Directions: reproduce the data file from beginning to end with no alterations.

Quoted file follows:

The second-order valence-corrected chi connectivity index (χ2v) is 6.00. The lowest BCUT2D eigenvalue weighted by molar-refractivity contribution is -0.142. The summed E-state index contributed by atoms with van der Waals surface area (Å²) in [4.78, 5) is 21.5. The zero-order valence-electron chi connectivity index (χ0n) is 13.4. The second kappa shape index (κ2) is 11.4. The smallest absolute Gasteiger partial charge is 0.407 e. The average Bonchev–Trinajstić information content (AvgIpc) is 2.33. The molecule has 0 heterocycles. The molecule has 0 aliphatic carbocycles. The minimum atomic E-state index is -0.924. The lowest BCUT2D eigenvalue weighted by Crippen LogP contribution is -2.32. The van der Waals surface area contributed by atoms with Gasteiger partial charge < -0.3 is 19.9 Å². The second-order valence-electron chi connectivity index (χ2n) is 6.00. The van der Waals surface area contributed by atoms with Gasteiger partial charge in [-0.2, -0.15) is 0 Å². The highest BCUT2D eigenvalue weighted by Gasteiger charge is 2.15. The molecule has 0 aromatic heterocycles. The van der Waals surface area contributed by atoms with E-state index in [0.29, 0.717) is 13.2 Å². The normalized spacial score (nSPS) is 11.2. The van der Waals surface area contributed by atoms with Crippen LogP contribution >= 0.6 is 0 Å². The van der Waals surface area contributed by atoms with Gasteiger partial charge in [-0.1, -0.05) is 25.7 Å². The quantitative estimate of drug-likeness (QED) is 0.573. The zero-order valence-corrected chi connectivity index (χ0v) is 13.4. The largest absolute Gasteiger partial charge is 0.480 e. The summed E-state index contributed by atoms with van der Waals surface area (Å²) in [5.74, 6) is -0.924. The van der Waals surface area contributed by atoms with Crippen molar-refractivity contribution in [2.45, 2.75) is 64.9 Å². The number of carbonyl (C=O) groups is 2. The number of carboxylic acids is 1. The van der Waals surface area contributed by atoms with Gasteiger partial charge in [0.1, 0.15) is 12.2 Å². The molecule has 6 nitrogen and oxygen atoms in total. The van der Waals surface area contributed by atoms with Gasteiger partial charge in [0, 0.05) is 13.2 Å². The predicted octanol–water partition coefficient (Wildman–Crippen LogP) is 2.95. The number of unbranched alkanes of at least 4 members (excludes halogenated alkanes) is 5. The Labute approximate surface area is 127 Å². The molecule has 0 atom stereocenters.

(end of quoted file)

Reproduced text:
The second-order valence-corrected chi connectivity index (χ2v) is 6.00. The lowest BCUT2D eigenvalue weighted by molar-refractivity contribution is -0.142. The summed E-state index contributed by atoms with van der Waals surface area (Å²) in [4.78, 5) is 21.5. The zero-order valence-electron chi connectivity index (χ0n) is 13.4. The second kappa shape index (κ2) is 11.4. The smallest absolute Gasteiger partial charge is 0.407 e. The average Bonchev–Trinajstić information content (AvgIpc) is 2.33. The molecule has 0 heterocycles. The molecule has 0 aliphatic carbocycles. The minimum atomic E-state index is -0.924. The lowest BCUT2D eigenvalue weighted by Crippen LogP contribution is -2.32. The van der Waals surface area contributed by atoms with Gasteiger partial charge < -0.3 is 19.9 Å². The second-order valence-electron chi connectivity index (χ2n) is 6.00. The van der Waals surface area contributed by atoms with Gasteiger partial charge in [-0.2, -0.15) is 0 Å². The highest BCUT2D eigenvalue weighted by Gasteiger charge is 2.15. The molecule has 0 aromatic heterocycles. The van der Waals surface area contributed by atoms with E-state index in [0.29, 0.717) is 13.2 Å². The normalized spacial score (nSPS) is 11.2. The van der Waals surface area contributed by atoms with Crippen LogP contribution >= 0.6 is 0 Å². The van der Waals surface area contributed by atoms with Gasteiger partial charge in [-0.1, -0.05) is 25.7 Å². The quantitative estimate of drug-likeness (QED) is 0.573. The zero-order valence-corrected chi connectivity index (χ0v) is 13.4. The largest absolute Gasteiger partial charge is 0.480 e. The summed E-state index contributed by atoms with van der Waals surface area (Å²) in [5.74, 6) is -0.924. The van der Waals surface area contributed by atoms with Crippen molar-refractivity contribution in [2.45, 2.75) is 64.9 Å². The number of carbonyl (C=O) groups is 2. The number of carboxylic acids is 1. The van der Waals surface area contributed by atoms with Gasteiger partial charge in [0.1, 0.15) is 12.2 Å². The molecule has 6 nitrogen and oxygen atoms in total. The van der Waals surface area contributed by atoms with Gasteiger partial charge in [0, 0.05) is 13.2 Å². The predicted octanol–water partition coefficient (Wildman–Crippen LogP) is 2.95. The number of unbranched alkanes of at least 4 members (excludes halogenated alkanes) is 5. The Labute approximate surface area is 127 Å². The molecule has 0 atom stereocenters.